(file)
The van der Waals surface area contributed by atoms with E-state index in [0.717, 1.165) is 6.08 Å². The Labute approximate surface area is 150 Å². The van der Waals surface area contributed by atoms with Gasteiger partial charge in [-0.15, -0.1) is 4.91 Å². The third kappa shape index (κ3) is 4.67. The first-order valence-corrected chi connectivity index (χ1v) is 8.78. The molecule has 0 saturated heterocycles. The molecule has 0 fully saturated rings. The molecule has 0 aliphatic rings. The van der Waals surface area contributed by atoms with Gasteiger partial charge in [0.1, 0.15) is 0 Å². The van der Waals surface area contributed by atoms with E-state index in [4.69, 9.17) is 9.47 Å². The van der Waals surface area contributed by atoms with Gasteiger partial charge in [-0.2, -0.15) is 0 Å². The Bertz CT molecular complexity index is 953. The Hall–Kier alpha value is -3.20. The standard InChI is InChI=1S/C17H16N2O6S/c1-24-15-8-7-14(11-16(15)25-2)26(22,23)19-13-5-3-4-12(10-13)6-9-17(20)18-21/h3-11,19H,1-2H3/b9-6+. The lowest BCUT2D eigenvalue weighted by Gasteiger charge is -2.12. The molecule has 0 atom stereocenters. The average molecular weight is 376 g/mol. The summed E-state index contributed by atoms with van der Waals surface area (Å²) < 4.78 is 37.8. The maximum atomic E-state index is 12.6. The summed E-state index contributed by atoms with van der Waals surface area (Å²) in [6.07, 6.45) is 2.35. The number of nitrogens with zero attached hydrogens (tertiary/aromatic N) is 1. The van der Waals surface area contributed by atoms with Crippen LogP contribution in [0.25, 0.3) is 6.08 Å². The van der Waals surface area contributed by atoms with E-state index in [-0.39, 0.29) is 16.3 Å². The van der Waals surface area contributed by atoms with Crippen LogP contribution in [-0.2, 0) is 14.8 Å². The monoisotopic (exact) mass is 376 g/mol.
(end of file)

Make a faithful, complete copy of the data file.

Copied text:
The van der Waals surface area contributed by atoms with E-state index in [0.717, 1.165) is 6.08 Å². The Labute approximate surface area is 150 Å². The van der Waals surface area contributed by atoms with Gasteiger partial charge in [-0.15, -0.1) is 4.91 Å². The third kappa shape index (κ3) is 4.67. The first-order valence-corrected chi connectivity index (χ1v) is 8.78. The molecule has 0 saturated heterocycles. The molecule has 0 fully saturated rings. The molecule has 0 aliphatic rings. The van der Waals surface area contributed by atoms with Gasteiger partial charge in [0.1, 0.15) is 0 Å². The van der Waals surface area contributed by atoms with E-state index in [4.69, 9.17) is 9.47 Å². The van der Waals surface area contributed by atoms with Gasteiger partial charge in [-0.2, -0.15) is 0 Å². The Bertz CT molecular complexity index is 953. The Hall–Kier alpha value is -3.20. The standard InChI is InChI=1S/C17H16N2O6S/c1-24-15-8-7-14(11-16(15)25-2)26(22,23)19-13-5-3-4-12(10-13)6-9-17(20)18-21/h3-11,19H,1-2H3/b9-6+. The lowest BCUT2D eigenvalue weighted by Gasteiger charge is -2.12. The molecule has 0 atom stereocenters. The average molecular weight is 376 g/mol. The summed E-state index contributed by atoms with van der Waals surface area (Å²) < 4.78 is 37.8. The maximum atomic E-state index is 12.6. The summed E-state index contributed by atoms with van der Waals surface area (Å²) in [6.07, 6.45) is 2.35. The number of nitrogens with zero attached hydrogens (tertiary/aromatic N) is 1. The van der Waals surface area contributed by atoms with Crippen LogP contribution in [0.25, 0.3) is 6.08 Å². The van der Waals surface area contributed by atoms with E-state index in [-0.39, 0.29) is 16.3 Å². The van der Waals surface area contributed by atoms with Crippen LogP contribution in [-0.2, 0) is 14.8 Å². The monoisotopic (exact) mass is 376 g/mol.